DALLAS (CBSDFW.COM) – A non-profit that maps COVID-19 hotspots says the data shows a massive 66% drop in the risk of contracting the virus in Dallas County in February.

“It’s significant,” said Steve Miff, president and CEO at Parkland Center for Clinical Innovation (PCCI). “It’s positive. We’re back to levels that we have seen last summer… The driving factor is likely lack of opportunity for social gatherings.”

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The hardest hit zip code during the pandemic, 75211 – which covers Cockrell Hill and parts of Oak Cliff – saw its risk drop the most.

The 75204 and 75243 zip codes also saw large declines.

PCCI credits continued social distancing, mask wearing and even the winter storms that hit Texas hard.

“Certainly helped that none of us wanted to or were able to get out,” Miff said. “It almost forced us to quarantine… Overall, we think that had a positive impact from a COVID perspective.”

With the governor ending the statewide mask mandate and allowing businesses to open up to 100% capacity, Miff expects to see the numbers go up again.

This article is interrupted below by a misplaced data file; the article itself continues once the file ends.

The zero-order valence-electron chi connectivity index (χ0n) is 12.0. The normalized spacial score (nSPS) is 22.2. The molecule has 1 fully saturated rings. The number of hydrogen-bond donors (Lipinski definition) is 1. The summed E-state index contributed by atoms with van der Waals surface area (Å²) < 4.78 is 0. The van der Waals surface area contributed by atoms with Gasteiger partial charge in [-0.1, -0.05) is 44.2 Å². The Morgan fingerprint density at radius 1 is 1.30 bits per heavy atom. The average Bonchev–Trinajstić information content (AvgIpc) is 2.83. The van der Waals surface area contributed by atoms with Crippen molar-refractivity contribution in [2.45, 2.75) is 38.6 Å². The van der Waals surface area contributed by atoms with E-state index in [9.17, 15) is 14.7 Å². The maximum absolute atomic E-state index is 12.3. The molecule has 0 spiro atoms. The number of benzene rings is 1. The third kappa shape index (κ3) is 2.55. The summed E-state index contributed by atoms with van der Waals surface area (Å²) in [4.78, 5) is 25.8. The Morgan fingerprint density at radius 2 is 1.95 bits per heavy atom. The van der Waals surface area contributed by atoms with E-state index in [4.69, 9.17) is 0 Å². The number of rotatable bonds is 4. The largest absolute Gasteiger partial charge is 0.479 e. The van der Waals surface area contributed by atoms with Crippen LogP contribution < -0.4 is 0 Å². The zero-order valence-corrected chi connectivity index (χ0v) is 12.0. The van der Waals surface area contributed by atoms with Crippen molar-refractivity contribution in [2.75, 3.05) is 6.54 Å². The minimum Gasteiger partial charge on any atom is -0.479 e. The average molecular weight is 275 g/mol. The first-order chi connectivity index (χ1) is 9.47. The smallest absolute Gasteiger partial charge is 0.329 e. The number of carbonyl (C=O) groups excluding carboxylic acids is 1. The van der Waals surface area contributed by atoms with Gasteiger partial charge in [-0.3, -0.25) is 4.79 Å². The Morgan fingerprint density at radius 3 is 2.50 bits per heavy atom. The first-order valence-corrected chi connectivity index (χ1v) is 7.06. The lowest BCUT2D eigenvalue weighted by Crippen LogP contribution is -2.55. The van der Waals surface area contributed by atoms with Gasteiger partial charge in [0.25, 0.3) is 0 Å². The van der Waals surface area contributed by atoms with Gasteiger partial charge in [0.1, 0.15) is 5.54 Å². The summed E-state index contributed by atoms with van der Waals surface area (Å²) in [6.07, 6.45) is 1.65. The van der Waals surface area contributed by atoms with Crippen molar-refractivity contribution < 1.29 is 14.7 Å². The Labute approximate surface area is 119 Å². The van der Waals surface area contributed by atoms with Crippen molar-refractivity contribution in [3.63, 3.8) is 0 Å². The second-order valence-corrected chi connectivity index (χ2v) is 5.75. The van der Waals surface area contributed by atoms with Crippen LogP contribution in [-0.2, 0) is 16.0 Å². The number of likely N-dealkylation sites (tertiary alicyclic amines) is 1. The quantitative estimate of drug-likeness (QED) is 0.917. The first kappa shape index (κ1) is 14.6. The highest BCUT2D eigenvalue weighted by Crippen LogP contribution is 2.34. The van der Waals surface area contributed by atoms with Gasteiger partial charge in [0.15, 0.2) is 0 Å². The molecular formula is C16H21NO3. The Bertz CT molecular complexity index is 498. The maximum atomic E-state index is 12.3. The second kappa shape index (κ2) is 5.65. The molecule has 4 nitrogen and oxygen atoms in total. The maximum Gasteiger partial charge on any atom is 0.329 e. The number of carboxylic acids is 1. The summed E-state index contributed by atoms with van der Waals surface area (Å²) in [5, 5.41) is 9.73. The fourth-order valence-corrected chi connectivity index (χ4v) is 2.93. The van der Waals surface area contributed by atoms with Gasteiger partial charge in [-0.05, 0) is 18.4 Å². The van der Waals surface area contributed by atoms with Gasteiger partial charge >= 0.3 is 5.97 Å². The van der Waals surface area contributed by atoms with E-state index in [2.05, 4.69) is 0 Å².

“That’s going to create probably more individuals not continuing to adhere to things that have brought the virus down in February and in January,” he said.

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To continue to see the risk decline, Miff says people must keep taking precautions and get vaccinated as soon as they’re able to.

“We have not vaccinated enough people to have enough protection to prevent the spread of the virus,” Miff said. “We’re getting closer each day, but we’re not there yet.”

PCCI predicts Dallas County can reach herd immunity as early as the middle of June if another million residents can get vaccinated by then.

“I think the faster we get there, the better it is because we will not give the virus further chances to create new variants, which are always unpredictable and we don’t know the impact it will have,” said Miff.

PCCI’s Vulnerability Index has been tracking the impact of the pandemic since June 2020.

It identifies communities at risk by examining comorbidity rates, including chronic illnesses such as hypertension, cancer, diabetes and heart disease; areas with a high density of populations over the age of 65; and increased social deprivation such as lack of access to food, medicine, employment and transportation.

These factors are combined with dynamic mobility rates and confirmed COVID-19 cases where a vulnerability index value is scaled relative to July 2020’s COVID-19 peak value.

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The PCCI COVID-19 Vulnerability Index can be found on its COVID-19 Hub for Dallas County.

Caroline Vandergriff